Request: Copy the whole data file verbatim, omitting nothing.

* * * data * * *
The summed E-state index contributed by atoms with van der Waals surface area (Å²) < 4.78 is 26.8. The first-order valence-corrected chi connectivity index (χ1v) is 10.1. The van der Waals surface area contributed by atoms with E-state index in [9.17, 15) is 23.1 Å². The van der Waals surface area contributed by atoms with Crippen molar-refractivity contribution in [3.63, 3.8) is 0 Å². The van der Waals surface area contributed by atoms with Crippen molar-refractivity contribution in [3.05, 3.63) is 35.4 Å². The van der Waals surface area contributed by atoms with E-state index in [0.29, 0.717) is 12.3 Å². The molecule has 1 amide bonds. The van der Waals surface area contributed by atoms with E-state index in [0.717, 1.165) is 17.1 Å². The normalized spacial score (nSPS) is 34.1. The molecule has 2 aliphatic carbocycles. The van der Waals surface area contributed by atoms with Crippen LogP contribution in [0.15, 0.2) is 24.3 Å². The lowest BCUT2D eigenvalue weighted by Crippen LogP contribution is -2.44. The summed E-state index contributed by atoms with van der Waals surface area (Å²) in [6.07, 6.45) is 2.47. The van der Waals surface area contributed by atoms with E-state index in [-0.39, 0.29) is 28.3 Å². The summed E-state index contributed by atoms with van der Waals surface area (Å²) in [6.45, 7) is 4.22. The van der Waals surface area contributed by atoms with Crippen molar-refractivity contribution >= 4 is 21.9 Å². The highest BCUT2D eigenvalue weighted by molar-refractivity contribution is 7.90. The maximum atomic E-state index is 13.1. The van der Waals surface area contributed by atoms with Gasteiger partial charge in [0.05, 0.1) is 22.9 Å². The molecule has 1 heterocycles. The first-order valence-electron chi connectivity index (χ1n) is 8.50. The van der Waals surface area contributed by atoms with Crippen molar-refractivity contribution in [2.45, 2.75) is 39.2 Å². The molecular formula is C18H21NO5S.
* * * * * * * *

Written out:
The summed E-state index contributed by atoms with van der Waals surface area (Å²) < 4.78 is 26.8. The first-order valence-corrected chi connectivity index (χ1v) is 10.1. The van der Waals surface area contributed by atoms with E-state index in [9.17, 15) is 23.1 Å². The van der Waals surface area contributed by atoms with Crippen molar-refractivity contribution in [3.63, 3.8) is 0 Å². The van der Waals surface area contributed by atoms with Crippen molar-refractivity contribution in [3.05, 3.63) is 35.4 Å². The van der Waals surface area contributed by atoms with E-state index in [0.29, 0.717) is 12.3 Å². The molecule has 1 amide bonds. The van der Waals surface area contributed by atoms with E-state index in [0.717, 1.165) is 17.1 Å². The normalized spacial score (nSPS) is 34.1. The molecule has 2 aliphatic carbocycles. The van der Waals surface area contributed by atoms with Crippen LogP contribution in [0.15, 0.2) is 24.3 Å². The lowest BCUT2D eigenvalue weighted by Crippen LogP contribution is -2.44. The summed E-state index contributed by atoms with van der Waals surface area (Å²) in [6.07, 6.45) is 2.47. The van der Waals surface area contributed by atoms with E-state index in [-0.39, 0.29) is 28.3 Å². The summed E-state index contributed by atoms with van der Waals surface area (Å²) in [6.45, 7) is 4.22. The van der Waals surface area contributed by atoms with Crippen molar-refractivity contribution >= 4 is 21.9 Å². The highest BCUT2D eigenvalue weighted by molar-refractivity contribution is 7.90. The maximum atomic E-state index is 13.1. The van der Waals surface area contributed by atoms with Gasteiger partial charge in [0.05, 0.1) is 22.9 Å². The molecule has 1 heterocycles. The first-order valence-electron chi connectivity index (χ1n) is 8.50. The van der Waals surface area contributed by atoms with Crippen molar-refractivity contribution in [2.45, 2.75) is 39.2 Å². The molecular formula is C18H21NO5S.